If you don’t want to stay with your current lender, you can refinance your mortgage with another provider. When you refinance your mortgage, you are essentially getting a new mortgage from a new lender and using that money to pay off your old loan with your old lender.


Refinancing can help you save money on your monthly mortgage payments and allows you to apply for a larger mortgage, as long as you have enough equity in your home. The extra money from the larger mortgage would be advanced to you as cash, which you can spend on home improvements, post-secondary education, debt consolidation and more.


The downside of refinancing is that you’ll be dealing with a new mortgage provider, and you’ll have to go through the application process again. You’ll also pay extra fees which include:

  • Setup fees with the new lender

  • Fees to discharge your old mortgage and register your new mortgage

  • Transfer fees from your current lender

  • Appraisal fees to confirm the value of your property

  • Administration fees/charges

  • ANy Ppre-payment penalties

Some lenders will cover certain costs to refinance.


WHat happens when you pay off your mortgage in Canada?


If you’ve calculated your pre-payment penalty, and you have the cash to pay off your mortgage, that’s great news! Paying off your home loan is a big milestone.


Once you’ve made a lump-sum payment to your lender, it will be necessary for you to go through the process of discharging your mortgage. This process usually requires the help of a real estate lawyer. Your lawyer will provide confirmation from your lender that you have paid off your mortgage.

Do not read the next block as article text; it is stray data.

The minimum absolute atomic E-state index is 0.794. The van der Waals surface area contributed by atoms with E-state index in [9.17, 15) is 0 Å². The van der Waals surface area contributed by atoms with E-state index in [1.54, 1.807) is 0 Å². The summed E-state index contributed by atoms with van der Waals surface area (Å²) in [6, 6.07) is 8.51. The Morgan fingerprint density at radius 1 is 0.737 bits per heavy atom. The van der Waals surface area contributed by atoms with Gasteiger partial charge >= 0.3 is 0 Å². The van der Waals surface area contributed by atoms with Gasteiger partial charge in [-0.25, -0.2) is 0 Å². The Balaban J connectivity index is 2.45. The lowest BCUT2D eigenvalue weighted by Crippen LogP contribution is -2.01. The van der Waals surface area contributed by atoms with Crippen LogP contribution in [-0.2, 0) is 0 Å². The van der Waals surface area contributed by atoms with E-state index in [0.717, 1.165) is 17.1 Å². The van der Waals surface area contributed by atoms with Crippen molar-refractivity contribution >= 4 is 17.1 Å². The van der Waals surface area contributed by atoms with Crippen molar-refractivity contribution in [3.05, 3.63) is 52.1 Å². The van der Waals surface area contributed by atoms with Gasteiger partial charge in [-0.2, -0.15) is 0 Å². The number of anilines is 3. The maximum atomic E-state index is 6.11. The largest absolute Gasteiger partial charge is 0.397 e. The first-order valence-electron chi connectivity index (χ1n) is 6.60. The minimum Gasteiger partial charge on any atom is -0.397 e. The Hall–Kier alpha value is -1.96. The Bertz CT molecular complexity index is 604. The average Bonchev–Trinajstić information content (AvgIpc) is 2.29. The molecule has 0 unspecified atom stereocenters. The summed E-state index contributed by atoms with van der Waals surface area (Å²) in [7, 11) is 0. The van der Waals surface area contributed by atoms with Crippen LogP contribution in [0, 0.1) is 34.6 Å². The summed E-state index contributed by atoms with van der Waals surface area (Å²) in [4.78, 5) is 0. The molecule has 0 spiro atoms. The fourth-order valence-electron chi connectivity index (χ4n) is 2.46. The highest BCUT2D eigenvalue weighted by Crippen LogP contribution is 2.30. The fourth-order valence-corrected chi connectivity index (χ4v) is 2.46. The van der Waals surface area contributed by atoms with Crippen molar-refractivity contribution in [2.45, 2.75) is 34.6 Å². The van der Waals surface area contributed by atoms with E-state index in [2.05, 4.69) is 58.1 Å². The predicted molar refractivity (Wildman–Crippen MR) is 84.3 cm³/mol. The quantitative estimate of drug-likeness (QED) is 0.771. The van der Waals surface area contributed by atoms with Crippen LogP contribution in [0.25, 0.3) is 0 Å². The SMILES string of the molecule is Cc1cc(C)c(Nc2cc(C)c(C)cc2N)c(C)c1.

Your lawyer will then submit this confirmation to your local land registry office so that they may update your property’s title and remove your lender’s interest in your property from the title. Once this has been done, your mortgage is officially discharged, and you are mortgage-free!


The wrap up!


It’s possible to pay off your mortgage at renewal, but it may not be the best use of your lump sum of cash. Today’s low-interest-rate environment means that your lump sum could be put to better use if you invest it in the stock market or use it to pay off high-interest debt.


However, if you’re dreaming of the day when you no longer have to make mortgage payments, paying off your mortgage at renewal is possible and can be a smart investment. 


How can Ahmad, mortgage specialist at and the Total Mortgage Source 360 Team help you?

Ahmad and his team are industry experts on mortgages. They offer excellent customer service and pride themselves on their ability to help you find the right mortgage product for your needs.

We can offer you some of the most competitive interest rates and mortgage products available because we have access to Canada’s leading lenders, including banks, mortgage firms, trust companies and private lenders. 

Want to learn more about how Ahmad can help you secure your mortgage? Reach out today to get the conversation started!  Ready to apply for your FREE mortgage pre-approval?  Click HERE 

Total Mortgage Source 360  FSRA#12151 – Each office is independently owned and operated 

Ahmad El-Farram, Mortgage Agent #M21005249

The Mortgage Centre at Total Mortgage Source 360 

License #12151

Your Local Aurora/Newmarket Mortgage Agent

M: 647.992.4411